Why now is the right time to support Romanian companies’ international expansion

Mihai Cristea 25/05/2021 | 17:43

There are several good reasons why we can say that the time is right for Romanian companies to be helped in exporting their products and services to international markets, even though we are doing business in the middle of a global pandemic.

By Claudiu Vrinceanu

 

  1. More private money on the table

Romanian businesses with adequate financial resources are expected to internationalise faster than those short of funding or lacking such capabilities. Last year there were 58 investments in Romanian tech firms with global ambitions, with a total of EUR 30.4 million, a 6 percent increase in investment volume and a 51 percent increase in the number of investments, according to the How to Web Romanian Venture Report 2020.

Romania is becoming a thriving ecosystem with plenty of opportunities for global expansion. For the first time, the number of startups that received an investment doubled from one year to the next in 2019-2020, rising from 18 to 39, with the total amount growing from EUR 5.65 million to EUR 13.92 million. The average value of investments received by early stage Romanian startups also increased to EUR 357,000, which meant an increase of 12 percent compared to 2019.

 

  1. More public money available through PNRR

One of the biggest opportunities for the business environment is the Romanian National Recovery and Resilience Plan (PNRR ), and Romanian companies that want to expand abroad could access some of this money. The government announced in 2020 a first version of the plan, through a document that mainly laid out on principles but was less specific about projects. In September 2020, the European Commission issued strategic guidelines for the implementation of the Relaunch and Resilience Mechanism and it is due to publish a guide for Member States on how to design their national plans to benefit from funding from the Mechanism budget. Romania must contract at least 70 percent of the total value of European recovery and resilience grants, which also include funds for entrepreneurs.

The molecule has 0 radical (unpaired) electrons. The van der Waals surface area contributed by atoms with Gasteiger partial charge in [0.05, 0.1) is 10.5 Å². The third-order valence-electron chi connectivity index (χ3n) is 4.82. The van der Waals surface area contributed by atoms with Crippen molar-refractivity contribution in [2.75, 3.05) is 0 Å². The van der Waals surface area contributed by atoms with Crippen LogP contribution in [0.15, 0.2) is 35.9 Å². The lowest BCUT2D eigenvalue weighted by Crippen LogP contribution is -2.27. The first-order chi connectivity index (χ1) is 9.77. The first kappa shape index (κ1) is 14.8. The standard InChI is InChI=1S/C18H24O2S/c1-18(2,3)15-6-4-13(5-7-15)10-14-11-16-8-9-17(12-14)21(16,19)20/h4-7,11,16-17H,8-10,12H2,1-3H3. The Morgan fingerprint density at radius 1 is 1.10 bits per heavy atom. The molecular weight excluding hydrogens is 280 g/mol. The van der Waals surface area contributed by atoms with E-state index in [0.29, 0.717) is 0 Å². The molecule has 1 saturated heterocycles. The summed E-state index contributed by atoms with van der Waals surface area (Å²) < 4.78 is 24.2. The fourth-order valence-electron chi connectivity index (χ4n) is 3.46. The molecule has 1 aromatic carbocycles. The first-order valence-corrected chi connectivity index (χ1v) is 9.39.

1. Low trade barriers for firms

COVID-19 has removed many trade barriers for Romanian firms, while face-to-face meetings have been replaced by online interactions, allowing Romanian entrepreneurs to reduce the costs involved in meeting potential international clients. As export specialist Christelle Damiens says, the need for face-to-face meetings has disappeared, and “that makes it so much easier for small businesses to reach out to international customers. It’s much easier to plan back-to-back meetings in multiple time zones as well.”

  1. Diaspora potential

There are millions of Romanian citizens all over the world and they represent a very important strategic asset that could be fully harnessed from the economic and business perspective. Imagine that just 0.1 percent of Romanians in the Diaspora became influen-cers and facilitators for Romanian entrepreneurs: this could mean 5,000 people that could help 5,000 firms in their internationalisation processes.

Therefore, the government should launch proposals for Romania-based companies that work at the local and regional levels and wish to internationalise their activity through Romanian communities abroad as platforms of support and promotion.

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